“I can’t imagine not having a family.” A good friend of this congregation told me just this week that he and his wife were adopting a boy who just turned 18. If all goes well, he will soon be the big brother of three siblings, the son of stable and loving parents, he will have cousins he hasn’t even meet, aunts and uncles who already have a place in their hearts for him. When I asked my good friend why he was adopting this young man, he told me this boy’s story full of bouncing around from one foster home to another, a story of brokenness, a story where kindness and patience seemed to be mostly missing. Then he told me what I won’t soon forget, he said he couldn’t imagine this boy turning age 21 and not having a family. It seemed the logical thing to do, and so they made the decision not to let this boy be an orphan. This very day, this good friend of ours, now a preacher, is no doubt reading and hearing this promise from heaven above, “Now who is there to harm you if you are zealous for what is good. But even if you should suffer for righteousness’ sake, you will be blessed…..Even if you should suffer for righteousness’ sake, you will be blessed.
Second Sunday of Easter
I Peter 1 3 Blessed be the God and Father of our Lord Jesus Christ! According to his great mercy, he has caused us to be born again to a living hope through the resurrection of Jesus Christ from the dead, 4 to an inheritance that is imperishable, undefiled, and unfading, kept in heaven for you,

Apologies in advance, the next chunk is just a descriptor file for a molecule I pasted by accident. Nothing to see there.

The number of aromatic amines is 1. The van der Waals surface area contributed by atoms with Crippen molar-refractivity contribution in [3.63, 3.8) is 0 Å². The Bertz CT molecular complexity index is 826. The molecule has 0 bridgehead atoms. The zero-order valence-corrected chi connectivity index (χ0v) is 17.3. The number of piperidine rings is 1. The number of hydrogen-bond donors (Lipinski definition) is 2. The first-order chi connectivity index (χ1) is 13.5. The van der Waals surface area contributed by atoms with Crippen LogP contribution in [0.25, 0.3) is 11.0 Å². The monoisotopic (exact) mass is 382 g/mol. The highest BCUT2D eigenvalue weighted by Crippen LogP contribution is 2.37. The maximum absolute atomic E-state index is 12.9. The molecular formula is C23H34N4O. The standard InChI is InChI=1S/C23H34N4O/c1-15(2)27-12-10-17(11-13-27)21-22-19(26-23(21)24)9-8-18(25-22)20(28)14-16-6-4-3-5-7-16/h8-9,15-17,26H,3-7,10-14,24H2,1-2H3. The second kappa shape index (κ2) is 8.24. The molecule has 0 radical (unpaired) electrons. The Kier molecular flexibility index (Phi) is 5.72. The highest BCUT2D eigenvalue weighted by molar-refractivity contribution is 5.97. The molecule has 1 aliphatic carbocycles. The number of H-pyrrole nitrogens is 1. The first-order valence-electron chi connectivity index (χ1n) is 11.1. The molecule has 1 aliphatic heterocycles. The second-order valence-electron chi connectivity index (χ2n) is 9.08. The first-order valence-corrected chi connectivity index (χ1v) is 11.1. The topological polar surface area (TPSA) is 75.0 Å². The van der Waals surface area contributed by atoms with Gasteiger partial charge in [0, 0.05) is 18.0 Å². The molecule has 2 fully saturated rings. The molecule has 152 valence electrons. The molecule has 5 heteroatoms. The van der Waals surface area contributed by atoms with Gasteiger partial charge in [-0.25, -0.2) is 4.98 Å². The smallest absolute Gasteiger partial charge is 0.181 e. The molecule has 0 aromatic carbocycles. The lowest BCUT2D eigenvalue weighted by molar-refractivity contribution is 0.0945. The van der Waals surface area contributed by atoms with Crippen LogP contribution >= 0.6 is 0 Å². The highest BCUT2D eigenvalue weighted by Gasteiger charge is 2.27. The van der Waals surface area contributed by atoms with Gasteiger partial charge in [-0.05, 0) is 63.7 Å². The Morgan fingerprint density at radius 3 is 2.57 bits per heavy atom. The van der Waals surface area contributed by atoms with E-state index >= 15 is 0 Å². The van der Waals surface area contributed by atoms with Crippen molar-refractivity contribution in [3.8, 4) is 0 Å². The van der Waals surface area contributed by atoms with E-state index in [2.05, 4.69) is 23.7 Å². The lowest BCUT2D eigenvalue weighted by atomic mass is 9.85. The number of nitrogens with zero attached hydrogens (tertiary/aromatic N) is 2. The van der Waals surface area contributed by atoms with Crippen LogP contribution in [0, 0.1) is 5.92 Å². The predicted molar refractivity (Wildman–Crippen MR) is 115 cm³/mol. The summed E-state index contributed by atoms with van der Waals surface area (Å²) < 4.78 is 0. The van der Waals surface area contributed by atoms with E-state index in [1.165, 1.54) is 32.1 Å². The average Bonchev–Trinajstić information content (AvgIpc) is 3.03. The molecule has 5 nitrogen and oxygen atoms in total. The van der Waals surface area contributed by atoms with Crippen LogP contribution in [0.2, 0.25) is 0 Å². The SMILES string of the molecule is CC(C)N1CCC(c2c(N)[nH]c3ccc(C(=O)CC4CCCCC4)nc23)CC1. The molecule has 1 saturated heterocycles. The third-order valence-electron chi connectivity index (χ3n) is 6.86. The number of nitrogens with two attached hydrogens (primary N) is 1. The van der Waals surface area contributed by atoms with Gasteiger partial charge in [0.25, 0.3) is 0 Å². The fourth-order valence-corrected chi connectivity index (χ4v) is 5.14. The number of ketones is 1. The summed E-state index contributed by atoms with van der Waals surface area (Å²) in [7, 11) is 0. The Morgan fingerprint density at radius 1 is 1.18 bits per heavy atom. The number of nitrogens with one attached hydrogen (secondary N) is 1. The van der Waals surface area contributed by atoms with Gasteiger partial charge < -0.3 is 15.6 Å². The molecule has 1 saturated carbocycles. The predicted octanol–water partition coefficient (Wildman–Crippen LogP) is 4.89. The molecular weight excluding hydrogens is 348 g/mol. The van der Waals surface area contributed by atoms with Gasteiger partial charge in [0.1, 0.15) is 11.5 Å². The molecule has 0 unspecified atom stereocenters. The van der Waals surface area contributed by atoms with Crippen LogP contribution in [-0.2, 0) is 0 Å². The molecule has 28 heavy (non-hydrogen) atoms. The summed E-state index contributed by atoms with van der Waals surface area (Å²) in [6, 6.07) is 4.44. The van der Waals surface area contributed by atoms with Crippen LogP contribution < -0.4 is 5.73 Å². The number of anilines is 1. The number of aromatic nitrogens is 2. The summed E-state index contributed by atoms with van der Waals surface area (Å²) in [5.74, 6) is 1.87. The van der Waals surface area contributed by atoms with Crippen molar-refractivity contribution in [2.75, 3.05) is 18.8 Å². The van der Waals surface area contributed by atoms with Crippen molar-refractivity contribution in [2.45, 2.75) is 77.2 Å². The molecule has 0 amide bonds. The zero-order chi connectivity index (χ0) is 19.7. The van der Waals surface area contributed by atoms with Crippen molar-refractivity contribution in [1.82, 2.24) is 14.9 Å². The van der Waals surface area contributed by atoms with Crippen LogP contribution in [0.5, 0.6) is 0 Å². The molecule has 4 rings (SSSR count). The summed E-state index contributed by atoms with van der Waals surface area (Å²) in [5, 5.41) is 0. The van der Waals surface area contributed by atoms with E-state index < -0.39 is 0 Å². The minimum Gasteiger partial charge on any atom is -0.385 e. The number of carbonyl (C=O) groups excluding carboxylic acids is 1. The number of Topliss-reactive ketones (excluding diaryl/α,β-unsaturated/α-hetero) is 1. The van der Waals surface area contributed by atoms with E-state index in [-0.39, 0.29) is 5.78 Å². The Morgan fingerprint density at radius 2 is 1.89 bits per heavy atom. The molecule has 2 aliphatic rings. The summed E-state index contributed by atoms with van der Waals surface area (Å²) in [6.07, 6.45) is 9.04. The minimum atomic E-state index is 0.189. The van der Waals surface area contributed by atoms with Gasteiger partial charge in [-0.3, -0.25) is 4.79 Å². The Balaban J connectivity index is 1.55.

Dear Friends in Christ,
A little girl named Mary lay in bed, she was crippled, she was crying, and she was complaining to her mom. She had been crippled with a serious nervous disorder, and she would be crippled for life. Three questions she asked one day, “If Jesus loves me, why do I have to be like this? Why can’t I play like the other children? Why do I have to hurt so much, mama?”
Perhaps you have asked or tried to answer questions like that in days gone by. Perhaps you are asking or trying to answer questions like that these days. Perhaps you will be asking or trying to answer questions like that in days yet to come.
No doubt Mary’s mom had asked those same questions, no doubt she had given much thought to how she might answer. Here is what she did answer one day, no doubt with tears in her eyes and a lump in her throat, “God’s children are like jewels, Mary, like sparkling jewels that shine. But jewels are made beautiful through cutting and polishing. And that cutting and polishing can hurt. The sparkle of a jewel depends on how smoothly it is polished. Always remember, Mary, that God does not polish his jewels because he wants to hurt them, but because he wants to make them shine with bright faith and purified love.”
Do you see what Mary’s mom just did? She turned three of the most difficult questions about God a child could ever ask a parent into words of high praise for God. High praise is what the word for eulogy originally meant. In our circles, to eulogize someone usually refers to writing or saying really good things about a person who has died. In I Peter 1:3-9, Peter is eulogizing, he is blessing, he is praising a person who died and rose up again. More than that, he is eulogizing, he is praising, he is blessing the one true and almighty God of this universe. Our text is a doxology of praise to God who was, who is, and who always will be. Three invitations we would consider today with regard to these words of high praise, 1) eulogizing our ancient God for birthing us, 2)eulogizing our present God for guarding, and 3)eulogizing our future God for testing us. Birthing, guarding, and testing.
First of all, we join Peter and early and persecuted Christians in Eulogizing our ancient God for (birthing us). Our Easter sermon series carries the theme, “Ancient Future Faith,” which is the title of a book written by Dr. Robert Weber. and in the weeks yet to come, we focus on how the road to the future runs right through the past. He wonders what evangelical Christianity might look like in the future and speculates that the answers will be found in examining past history.